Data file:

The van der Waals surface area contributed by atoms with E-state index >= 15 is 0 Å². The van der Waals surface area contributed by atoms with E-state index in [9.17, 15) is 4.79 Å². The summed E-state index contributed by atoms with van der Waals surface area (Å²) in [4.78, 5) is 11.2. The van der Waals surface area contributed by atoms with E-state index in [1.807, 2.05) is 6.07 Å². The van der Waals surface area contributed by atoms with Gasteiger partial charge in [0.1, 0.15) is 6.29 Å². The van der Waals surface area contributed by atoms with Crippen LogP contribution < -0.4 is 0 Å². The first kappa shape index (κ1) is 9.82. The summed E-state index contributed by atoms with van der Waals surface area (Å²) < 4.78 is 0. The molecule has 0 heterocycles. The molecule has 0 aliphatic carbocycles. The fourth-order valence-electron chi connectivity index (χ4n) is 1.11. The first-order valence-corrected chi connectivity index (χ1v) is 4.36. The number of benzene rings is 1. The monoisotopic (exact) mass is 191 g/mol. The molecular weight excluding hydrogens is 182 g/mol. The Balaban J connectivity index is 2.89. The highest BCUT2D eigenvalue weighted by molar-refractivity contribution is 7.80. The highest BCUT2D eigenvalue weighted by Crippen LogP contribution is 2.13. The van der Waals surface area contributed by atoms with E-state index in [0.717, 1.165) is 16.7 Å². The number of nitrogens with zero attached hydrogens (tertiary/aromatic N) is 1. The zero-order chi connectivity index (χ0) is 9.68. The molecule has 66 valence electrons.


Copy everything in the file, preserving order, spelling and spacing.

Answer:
The van der Waals surface area contributed by atoms with E-state index >= 15 is 0 Å². The van der Waals surface area contributed by atoms with E-state index in [9.17, 15) is 4.79 Å². The summed E-state index contributed by atoms with van der Waals surface area (Å²) in [4.78, 5) is 11.2. The van der Waals surface area contributed by atoms with E-state index in [1.807, 2.05) is 6.07 Å². The van der Waals surface area contributed by atoms with Gasteiger partial charge in [0.1, 0.15) is 6.29 Å². The van der Waals surface area contributed by atoms with Crippen LogP contribution < -0.4 is 0 Å². The first kappa shape index (κ1) is 9.82. The summed E-state index contributed by atoms with van der Waals surface area (Å²) < 4.78 is 0. The molecule has 0 heterocycles. The molecule has 0 aliphatic carbocycles. The fourth-order valence-electron chi connectivity index (χ4n) is 1.11. The first-order valence-corrected chi connectivity index (χ1v) is 4.36. The number of benzene rings is 1. The monoisotopic (exact) mass is 191 g/mol. The molecular weight excluding hydrogens is 182 g/mol. The Balaban J connectivity index is 2.89. The highest BCUT2D eigenvalue weighted by molar-refractivity contribution is 7.80. The highest BCUT2D eigenvalue weighted by Crippen LogP contribution is 2.13. The van der Waals surface area contributed by atoms with E-state index in [0.717, 1.165) is 16.7 Å². The number of nitrogens with zero attached hydrogens (tertiary/aromatic N) is 1. The zero-order chi connectivity index (χ0) is 9.68. The molecule has 66 valence electrons.